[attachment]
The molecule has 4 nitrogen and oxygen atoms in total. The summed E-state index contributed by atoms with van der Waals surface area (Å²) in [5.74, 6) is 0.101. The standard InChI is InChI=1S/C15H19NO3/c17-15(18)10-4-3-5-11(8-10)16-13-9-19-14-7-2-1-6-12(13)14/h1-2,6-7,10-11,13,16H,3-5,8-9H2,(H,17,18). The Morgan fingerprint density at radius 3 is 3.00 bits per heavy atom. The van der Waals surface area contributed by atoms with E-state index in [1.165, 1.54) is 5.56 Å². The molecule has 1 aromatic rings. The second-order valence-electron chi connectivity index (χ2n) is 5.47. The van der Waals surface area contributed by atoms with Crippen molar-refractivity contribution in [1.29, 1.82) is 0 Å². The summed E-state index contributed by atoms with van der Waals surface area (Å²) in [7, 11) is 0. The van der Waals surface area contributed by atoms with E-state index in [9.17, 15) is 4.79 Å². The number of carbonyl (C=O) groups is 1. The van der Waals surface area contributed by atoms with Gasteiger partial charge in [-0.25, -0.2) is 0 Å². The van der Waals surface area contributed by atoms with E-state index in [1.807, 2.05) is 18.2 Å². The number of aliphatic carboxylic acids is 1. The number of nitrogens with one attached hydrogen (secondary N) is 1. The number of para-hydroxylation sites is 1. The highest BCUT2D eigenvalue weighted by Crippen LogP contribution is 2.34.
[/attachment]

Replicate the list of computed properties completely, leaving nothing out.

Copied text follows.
The molecule has 4 nitrogen and oxygen atoms in total. The summed E-state index contributed by atoms with van der Waals surface area (Å²) in [5.74, 6) is 0.101. The standard InChI is InChI=1S/C15H19NO3/c17-15(18)10-4-3-5-11(8-10)16-13-9-19-14-7-2-1-6-12(13)14/h1-2,6-7,10-11,13,16H,3-5,8-9H2,(H,17,18). The Morgan fingerprint density at radius 3 is 3.00 bits per heavy atom. The van der Waals surface area contributed by atoms with E-state index in [1.165, 1.54) is 5.56 Å². The molecule has 1 aromatic rings. The second-order valence-electron chi connectivity index (χ2n) is 5.47. The van der Waals surface area contributed by atoms with Crippen molar-refractivity contribution in [1.29, 1.82) is 0 Å². The summed E-state index contributed by atoms with van der Waals surface area (Å²) in [7, 11) is 0. The van der Waals surface area contributed by atoms with E-state index in [9.17, 15) is 4.79 Å². The number of carbonyl (C=O) groups is 1. The van der Waals surface area contributed by atoms with Gasteiger partial charge in [-0.25, -0.2) is 0 Å². The van der Waals surface area contributed by atoms with E-state index in [1.807, 2.05) is 18.2 Å². The number of aliphatic carboxylic acids is 1. The number of nitrogens with one attached hydrogen (secondary N) is 1. The number of para-hydroxylation sites is 1. The highest BCUT2D eigenvalue weighted by Crippen LogP contribution is 2.34.